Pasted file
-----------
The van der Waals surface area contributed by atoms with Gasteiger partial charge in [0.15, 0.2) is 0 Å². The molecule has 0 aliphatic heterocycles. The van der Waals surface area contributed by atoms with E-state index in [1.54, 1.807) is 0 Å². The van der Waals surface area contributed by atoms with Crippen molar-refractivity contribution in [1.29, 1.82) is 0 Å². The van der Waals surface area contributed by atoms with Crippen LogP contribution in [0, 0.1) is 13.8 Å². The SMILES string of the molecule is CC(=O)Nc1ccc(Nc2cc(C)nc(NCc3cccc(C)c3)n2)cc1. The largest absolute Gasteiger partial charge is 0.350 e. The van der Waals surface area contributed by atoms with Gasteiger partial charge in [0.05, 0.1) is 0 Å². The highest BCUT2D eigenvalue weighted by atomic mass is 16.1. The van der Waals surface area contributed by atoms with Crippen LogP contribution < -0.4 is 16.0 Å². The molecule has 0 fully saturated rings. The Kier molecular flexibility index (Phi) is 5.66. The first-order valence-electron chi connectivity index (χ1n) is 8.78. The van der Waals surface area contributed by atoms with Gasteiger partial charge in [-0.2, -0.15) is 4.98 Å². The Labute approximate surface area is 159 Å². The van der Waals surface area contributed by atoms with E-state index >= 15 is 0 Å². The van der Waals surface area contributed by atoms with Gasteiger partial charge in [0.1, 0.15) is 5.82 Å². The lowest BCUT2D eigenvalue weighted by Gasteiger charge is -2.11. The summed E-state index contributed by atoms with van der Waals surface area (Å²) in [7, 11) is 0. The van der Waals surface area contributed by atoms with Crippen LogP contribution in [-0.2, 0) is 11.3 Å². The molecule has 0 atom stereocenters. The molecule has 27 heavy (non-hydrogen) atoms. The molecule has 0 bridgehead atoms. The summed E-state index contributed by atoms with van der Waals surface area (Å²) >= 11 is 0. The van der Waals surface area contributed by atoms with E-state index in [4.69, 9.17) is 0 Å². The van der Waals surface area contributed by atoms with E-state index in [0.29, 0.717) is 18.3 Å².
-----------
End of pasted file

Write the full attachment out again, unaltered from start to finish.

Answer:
The van der Waals surface area contributed by atoms with Gasteiger partial charge in [0.15, 0.2) is 0 Å². The molecule has 0 aliphatic heterocycles. The van der Waals surface area contributed by atoms with E-state index in [1.54, 1.807) is 0 Å². The van der Waals surface area contributed by atoms with Crippen molar-refractivity contribution in [1.29, 1.82) is 0 Å². The van der Waals surface area contributed by atoms with Crippen LogP contribution in [0, 0.1) is 13.8 Å². The SMILES string of the molecule is CC(=O)Nc1ccc(Nc2cc(C)nc(NCc3cccc(C)c3)n2)cc1. The largest absolute Gasteiger partial charge is 0.350 e. The van der Waals surface area contributed by atoms with Gasteiger partial charge in [0.05, 0.1) is 0 Å². The highest BCUT2D eigenvalue weighted by atomic mass is 16.1. The van der Waals surface area contributed by atoms with Crippen LogP contribution < -0.4 is 16.0 Å². The molecule has 0 fully saturated rings. The Kier molecular flexibility index (Phi) is 5.66. The first-order valence-electron chi connectivity index (χ1n) is 8.78. The van der Waals surface area contributed by atoms with Gasteiger partial charge in [-0.2, -0.15) is 4.98 Å². The Labute approximate surface area is 159 Å². The van der Waals surface area contributed by atoms with E-state index >= 15 is 0 Å². The van der Waals surface area contributed by atoms with Gasteiger partial charge in [0.1, 0.15) is 5.82 Å². The lowest BCUT2D eigenvalue weighted by Gasteiger charge is -2.11. The summed E-state index contributed by atoms with van der Waals surface area (Å²) in [7, 11) is 0. The van der Waals surface area contributed by atoms with Crippen LogP contribution in [-0.2, 0) is 11.3 Å². The molecule has 0 atom stereocenters. The molecule has 27 heavy (non-hydrogen) atoms. The molecule has 0 bridgehead atoms. The summed E-state index contributed by atoms with van der Waals surface area (Å²) >= 11 is 0. The van der Waals surface area contributed by atoms with E-state index in [4.69, 9.17) is 0 Å². The van der Waals surface area contributed by atoms with E-state index in [0.29, 0.717) is 18.3 Å².